Archaeologists have discovered an underground water tunnel system beneath the tomb of an ancient ruler at a Mayan site in Palenque, Mexico.
The ruler was named Pakal and was buried in the Temple of Inscriptions, in a heavily carved stone sarcophagus. Initially it was thought that the sarcophagus depicted Pakal in a sort of spaceship, but now the prevailing theory is that the carvings resembling fire are actually the Mayan “Tree of life” or “World Tree”, with its roots reaching into the underworld. The tunnel is supposed to have offered the ruler’s spirit a pathway to the underworld.
The Temple of Inscriptions is named after the detailed carvings over its five doors and is the latest Mayan sacred structure to be found to have been built over a watercourse.
At a press conference on Monday, archaeologist Arnoldo Gonzalez said the tomb was built on a spring, between 684 and 702 AD, with water tunnels leading from under the funeral chamber into the esplanade in front of the temple.
The use of water shafts to lead spirits to the underworld is not untypical of the Maya. Carvings on a pair of stone ear plugs found in Pakal’s grave bear carvings that say a god ‘will will guide the dead toward the underworld, by submerging (them) into the water so they will be received there”.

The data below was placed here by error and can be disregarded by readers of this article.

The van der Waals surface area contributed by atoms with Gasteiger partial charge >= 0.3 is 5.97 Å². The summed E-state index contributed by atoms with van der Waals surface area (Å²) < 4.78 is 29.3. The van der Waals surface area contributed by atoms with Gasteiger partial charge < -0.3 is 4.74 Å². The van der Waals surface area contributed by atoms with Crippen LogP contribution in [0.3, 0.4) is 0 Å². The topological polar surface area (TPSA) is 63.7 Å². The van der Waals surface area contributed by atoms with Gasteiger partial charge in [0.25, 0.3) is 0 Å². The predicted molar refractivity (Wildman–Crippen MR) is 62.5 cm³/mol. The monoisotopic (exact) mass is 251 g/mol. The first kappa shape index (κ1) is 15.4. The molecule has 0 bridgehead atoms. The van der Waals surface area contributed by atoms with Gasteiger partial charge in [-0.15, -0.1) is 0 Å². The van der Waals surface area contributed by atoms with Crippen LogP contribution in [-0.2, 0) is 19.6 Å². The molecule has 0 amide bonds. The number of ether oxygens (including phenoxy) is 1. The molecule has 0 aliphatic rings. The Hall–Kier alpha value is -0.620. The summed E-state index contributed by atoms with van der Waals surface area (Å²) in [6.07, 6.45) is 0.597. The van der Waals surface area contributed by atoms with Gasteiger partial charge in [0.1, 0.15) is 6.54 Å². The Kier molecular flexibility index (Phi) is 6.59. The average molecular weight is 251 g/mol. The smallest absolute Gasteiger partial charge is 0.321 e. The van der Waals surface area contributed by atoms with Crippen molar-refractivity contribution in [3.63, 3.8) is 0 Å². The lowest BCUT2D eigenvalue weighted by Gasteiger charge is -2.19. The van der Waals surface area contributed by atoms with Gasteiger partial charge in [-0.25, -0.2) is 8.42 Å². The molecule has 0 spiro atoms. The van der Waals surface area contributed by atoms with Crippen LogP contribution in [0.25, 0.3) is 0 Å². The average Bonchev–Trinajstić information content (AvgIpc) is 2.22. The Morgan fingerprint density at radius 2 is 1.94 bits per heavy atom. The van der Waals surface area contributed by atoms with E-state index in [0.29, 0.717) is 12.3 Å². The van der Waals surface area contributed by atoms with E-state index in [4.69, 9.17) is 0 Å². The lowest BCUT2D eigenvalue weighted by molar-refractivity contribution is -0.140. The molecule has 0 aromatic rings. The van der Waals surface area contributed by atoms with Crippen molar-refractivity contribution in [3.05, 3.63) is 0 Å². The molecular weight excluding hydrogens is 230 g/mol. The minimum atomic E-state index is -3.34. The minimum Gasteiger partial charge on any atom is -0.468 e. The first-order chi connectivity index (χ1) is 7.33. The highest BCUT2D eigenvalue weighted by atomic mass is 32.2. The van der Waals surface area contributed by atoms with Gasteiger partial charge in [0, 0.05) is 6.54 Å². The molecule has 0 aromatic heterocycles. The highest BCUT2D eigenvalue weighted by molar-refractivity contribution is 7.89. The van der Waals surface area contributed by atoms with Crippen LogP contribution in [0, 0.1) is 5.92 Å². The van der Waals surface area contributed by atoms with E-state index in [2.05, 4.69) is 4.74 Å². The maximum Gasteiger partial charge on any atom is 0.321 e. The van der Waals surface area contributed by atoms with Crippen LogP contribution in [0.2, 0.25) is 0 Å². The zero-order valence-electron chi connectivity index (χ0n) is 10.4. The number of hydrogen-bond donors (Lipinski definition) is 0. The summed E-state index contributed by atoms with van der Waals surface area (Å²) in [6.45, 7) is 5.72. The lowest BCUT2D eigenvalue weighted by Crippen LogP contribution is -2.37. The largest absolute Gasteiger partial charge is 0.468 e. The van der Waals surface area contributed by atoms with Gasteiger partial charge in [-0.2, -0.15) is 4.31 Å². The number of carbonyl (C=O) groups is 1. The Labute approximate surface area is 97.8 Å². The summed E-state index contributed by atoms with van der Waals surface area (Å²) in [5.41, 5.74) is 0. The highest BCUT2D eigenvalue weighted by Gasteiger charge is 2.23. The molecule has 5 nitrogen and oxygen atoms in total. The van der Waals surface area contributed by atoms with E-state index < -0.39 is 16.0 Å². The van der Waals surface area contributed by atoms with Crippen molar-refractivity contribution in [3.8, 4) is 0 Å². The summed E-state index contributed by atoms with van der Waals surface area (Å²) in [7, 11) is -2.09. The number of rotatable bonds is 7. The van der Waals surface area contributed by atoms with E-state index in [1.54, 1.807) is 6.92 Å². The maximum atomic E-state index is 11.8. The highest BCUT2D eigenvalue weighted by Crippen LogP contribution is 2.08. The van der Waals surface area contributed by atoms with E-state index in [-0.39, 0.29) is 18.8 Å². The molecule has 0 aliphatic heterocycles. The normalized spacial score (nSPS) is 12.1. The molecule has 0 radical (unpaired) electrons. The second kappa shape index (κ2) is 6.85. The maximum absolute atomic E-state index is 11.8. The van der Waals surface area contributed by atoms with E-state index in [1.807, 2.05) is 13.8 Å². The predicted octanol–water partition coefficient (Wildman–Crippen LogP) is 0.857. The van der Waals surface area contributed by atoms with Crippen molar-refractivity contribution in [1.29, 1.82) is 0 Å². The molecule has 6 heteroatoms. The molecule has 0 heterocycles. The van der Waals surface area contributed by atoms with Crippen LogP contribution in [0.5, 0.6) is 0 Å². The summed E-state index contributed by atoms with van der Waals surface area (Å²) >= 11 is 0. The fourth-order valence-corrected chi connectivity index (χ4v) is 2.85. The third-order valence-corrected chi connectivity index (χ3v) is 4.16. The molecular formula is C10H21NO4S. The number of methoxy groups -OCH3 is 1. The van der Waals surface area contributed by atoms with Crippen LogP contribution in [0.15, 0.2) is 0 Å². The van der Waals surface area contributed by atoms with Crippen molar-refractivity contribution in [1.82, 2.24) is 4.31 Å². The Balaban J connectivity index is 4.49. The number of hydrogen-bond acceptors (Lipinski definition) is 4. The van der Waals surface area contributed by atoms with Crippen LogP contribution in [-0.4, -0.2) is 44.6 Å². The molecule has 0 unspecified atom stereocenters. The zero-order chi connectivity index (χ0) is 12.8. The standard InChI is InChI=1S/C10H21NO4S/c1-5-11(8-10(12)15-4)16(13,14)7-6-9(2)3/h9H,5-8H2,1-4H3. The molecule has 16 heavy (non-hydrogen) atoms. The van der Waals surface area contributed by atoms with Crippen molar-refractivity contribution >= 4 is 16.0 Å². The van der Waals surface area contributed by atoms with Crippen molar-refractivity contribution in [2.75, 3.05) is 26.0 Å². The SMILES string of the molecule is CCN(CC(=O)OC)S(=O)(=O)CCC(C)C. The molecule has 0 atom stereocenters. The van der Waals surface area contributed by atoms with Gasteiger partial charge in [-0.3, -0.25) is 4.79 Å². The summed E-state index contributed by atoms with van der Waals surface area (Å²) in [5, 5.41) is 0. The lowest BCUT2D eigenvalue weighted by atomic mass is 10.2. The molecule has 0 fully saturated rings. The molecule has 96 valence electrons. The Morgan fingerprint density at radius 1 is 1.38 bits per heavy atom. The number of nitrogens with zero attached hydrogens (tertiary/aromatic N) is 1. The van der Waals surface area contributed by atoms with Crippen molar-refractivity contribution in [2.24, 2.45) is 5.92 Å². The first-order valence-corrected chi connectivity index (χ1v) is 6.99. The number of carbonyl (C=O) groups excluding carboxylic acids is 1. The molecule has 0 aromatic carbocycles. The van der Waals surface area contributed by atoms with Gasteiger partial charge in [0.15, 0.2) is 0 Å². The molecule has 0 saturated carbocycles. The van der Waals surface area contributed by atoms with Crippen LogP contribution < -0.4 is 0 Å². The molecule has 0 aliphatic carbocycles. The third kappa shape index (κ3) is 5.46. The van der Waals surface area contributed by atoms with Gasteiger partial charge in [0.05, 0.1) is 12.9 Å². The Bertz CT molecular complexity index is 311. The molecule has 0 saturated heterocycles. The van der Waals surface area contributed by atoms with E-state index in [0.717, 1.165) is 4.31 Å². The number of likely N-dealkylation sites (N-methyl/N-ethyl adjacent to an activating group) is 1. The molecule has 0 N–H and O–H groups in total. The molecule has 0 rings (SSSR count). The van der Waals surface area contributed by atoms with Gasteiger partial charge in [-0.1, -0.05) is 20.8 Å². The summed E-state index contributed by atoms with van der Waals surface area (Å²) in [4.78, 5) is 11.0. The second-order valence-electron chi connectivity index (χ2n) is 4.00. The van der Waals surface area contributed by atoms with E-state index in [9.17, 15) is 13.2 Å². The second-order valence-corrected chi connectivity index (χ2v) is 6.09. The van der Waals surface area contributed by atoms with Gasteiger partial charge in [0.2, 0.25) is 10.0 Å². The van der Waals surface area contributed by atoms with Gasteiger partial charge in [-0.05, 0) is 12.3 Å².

The Temple of Kukulkan, also known as El Castillo, in Chichen Itza, was apparently also built over a network of underground rivers.
In Teotihuacan, near Mexico City, another water tunnel was found, said Pedro Sanchez Nava, director of archaeology for the National Institute of Anthropology and History (NIAH). According to Sanchez Nava, the cycle of life begins and ends in water.
The dig in Palenque started in 2012, when researchers traced underground anomalies with the use of geo-radar technology in front of the pyramid steps. Digging at the spot revealed three layers of carefully fitted stone covering the top of the tunnel. The same type of stone covering has been found inside the pyramid, in the floor of Pakal’s tomb, which is about ,75 metres beneath the surface.
The system comprises two tunnels. The one unearthed is made of stone and is 60cm wide, so researchers had to send a robot with a camera to investigate the shaft, up to a point.